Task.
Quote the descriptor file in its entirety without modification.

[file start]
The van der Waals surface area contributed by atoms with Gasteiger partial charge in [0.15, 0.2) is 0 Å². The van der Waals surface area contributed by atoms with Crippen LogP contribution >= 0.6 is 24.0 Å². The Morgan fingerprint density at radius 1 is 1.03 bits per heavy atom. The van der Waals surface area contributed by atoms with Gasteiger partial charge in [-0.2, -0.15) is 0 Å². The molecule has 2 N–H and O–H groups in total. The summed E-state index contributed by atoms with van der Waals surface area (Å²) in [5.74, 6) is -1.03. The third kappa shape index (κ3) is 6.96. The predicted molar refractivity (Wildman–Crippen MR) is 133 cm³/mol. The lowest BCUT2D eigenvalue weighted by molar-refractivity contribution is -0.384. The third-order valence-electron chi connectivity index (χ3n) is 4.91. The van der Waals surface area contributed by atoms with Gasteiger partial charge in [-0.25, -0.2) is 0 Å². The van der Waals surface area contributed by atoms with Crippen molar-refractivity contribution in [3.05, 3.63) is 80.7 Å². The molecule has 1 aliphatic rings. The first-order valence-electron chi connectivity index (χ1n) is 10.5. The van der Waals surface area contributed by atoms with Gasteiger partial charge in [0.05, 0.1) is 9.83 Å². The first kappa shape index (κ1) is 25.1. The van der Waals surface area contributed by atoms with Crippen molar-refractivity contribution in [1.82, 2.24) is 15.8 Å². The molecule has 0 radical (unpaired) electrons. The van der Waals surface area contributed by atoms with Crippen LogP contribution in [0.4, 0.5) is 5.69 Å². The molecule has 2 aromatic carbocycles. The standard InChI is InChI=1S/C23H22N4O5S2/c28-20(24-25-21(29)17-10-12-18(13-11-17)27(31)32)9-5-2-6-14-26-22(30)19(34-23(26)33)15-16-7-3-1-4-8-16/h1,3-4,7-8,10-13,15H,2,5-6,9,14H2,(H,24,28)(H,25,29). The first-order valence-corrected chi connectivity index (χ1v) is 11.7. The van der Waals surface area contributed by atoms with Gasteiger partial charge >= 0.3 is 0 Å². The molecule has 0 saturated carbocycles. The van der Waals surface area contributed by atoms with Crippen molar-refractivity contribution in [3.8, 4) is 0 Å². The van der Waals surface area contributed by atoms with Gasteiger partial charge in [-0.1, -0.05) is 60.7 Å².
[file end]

The van der Waals surface area contributed by atoms with Gasteiger partial charge in [0.15, 0.2) is 0 Å². The van der Waals surface area contributed by atoms with Crippen LogP contribution >= 0.6 is 24.0 Å². The Morgan fingerprint density at radius 1 is 1.03 bits per heavy atom. The van der Waals surface area contributed by atoms with Gasteiger partial charge in [-0.2, -0.15) is 0 Å². The molecule has 2 N–H and O–H groups in total. The summed E-state index contributed by atoms with van der Waals surface area (Å²) in [5.74, 6) is -1.03. The third kappa shape index (κ3) is 6.96. The predicted molar refractivity (Wildman–Crippen MR) is 133 cm³/mol. The lowest BCUT2D eigenvalue weighted by molar-refractivity contribution is -0.384. The third-order valence-electron chi connectivity index (χ3n) is 4.91. The van der Waals surface area contributed by atoms with Gasteiger partial charge in [-0.25, -0.2) is 0 Å². The van der Waals surface area contributed by atoms with Crippen molar-refractivity contribution in [3.05, 3.63) is 80.7 Å². The molecule has 1 aliphatic rings. The first-order valence-electron chi connectivity index (χ1n) is 10.5. The van der Waals surface area contributed by atoms with Gasteiger partial charge in [0.05, 0.1) is 9.83 Å². The first kappa shape index (κ1) is 25.1. The van der Waals surface area contributed by atoms with Crippen molar-refractivity contribution in [1.82, 2.24) is 15.8 Å². The molecule has 0 radical (unpaired) electrons. The van der Waals surface area contributed by atoms with Crippen LogP contribution in [0.4, 0.5) is 5.69 Å². The molecule has 2 aromatic carbocycles. The standard InChI is InChI=1S/C23H22N4O5S2/c28-20(24-25-21(29)17-10-12-18(13-11-17)27(31)32)9-5-2-6-14-26-22(30)19(34-23(26)33)15-16-7-3-1-4-8-16/h1,3-4,7-8,10-13,15H,2,5-6,9,14H2,(H,24,28)(H,25,29). The first-order valence-corrected chi connectivity index (χ1v) is 11.7. The van der Waals surface area contributed by atoms with Gasteiger partial charge >= 0.3 is 0 Å². The molecule has 0 saturated carbocycles. The van der Waals surface area contributed by atoms with Crippen molar-refractivity contribution in [3.8, 4) is 0 Å². The van der Waals surface area contributed by atoms with Gasteiger partial charge in [-0.1, -0.05) is 60.7 Å².